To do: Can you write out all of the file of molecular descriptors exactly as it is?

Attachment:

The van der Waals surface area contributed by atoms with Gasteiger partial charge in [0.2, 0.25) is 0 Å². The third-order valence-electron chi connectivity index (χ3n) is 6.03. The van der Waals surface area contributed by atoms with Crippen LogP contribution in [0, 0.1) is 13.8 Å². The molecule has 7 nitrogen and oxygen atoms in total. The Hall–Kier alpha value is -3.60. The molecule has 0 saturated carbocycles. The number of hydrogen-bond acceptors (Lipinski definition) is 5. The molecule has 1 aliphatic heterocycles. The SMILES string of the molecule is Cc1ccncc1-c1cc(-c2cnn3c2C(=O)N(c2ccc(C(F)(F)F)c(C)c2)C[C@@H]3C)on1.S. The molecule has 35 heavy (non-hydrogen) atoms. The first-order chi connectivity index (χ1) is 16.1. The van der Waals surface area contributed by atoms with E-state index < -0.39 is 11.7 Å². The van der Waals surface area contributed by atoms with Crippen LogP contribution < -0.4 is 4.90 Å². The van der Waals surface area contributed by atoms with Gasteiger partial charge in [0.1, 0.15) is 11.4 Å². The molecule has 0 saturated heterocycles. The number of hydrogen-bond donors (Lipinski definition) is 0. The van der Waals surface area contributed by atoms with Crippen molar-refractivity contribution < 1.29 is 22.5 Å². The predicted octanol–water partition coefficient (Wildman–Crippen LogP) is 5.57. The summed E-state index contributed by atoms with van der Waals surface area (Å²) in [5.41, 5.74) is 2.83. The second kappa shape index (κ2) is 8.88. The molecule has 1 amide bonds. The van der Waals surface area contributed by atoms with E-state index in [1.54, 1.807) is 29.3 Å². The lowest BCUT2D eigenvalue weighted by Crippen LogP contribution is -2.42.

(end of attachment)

The van der Waals surface area contributed by atoms with Gasteiger partial charge in [0.2, 0.25) is 0 Å². The third-order valence-electron chi connectivity index (χ3n) is 6.03. The van der Waals surface area contributed by atoms with Crippen LogP contribution in [0, 0.1) is 13.8 Å². The molecule has 7 nitrogen and oxygen atoms in total. The Hall–Kier alpha value is -3.60. The molecule has 0 saturated carbocycles. The number of hydrogen-bond acceptors (Lipinski definition) is 5. The molecule has 1 aliphatic heterocycles. The SMILES string of the molecule is Cc1ccncc1-c1cc(-c2cnn3c2C(=O)N(c2ccc(C(F)(F)F)c(C)c2)C[C@@H]3C)on1.S. The molecule has 35 heavy (non-hydrogen) atoms. The first-order chi connectivity index (χ1) is 16.1. The van der Waals surface area contributed by atoms with E-state index < -0.39 is 11.7 Å². The van der Waals surface area contributed by atoms with Crippen LogP contribution < -0.4 is 4.90 Å². The van der Waals surface area contributed by atoms with Gasteiger partial charge in [0.1, 0.15) is 11.4 Å². The molecule has 0 saturated heterocycles. The number of hydrogen-bond donors (Lipinski definition) is 0. The van der Waals surface area contributed by atoms with Crippen molar-refractivity contribution < 1.29 is 22.5 Å². The predicted octanol–water partition coefficient (Wildman–Crippen LogP) is 5.57. The summed E-state index contributed by atoms with van der Waals surface area (Å²) in [5.41, 5.74) is 2.83. The second kappa shape index (κ2) is 8.88. The molecule has 1 amide bonds. The van der Waals surface area contributed by atoms with E-state index in [1.54, 1.807) is 29.3 Å². The lowest BCUT2D eigenvalue weighted by Crippen LogP contribution is -2.42.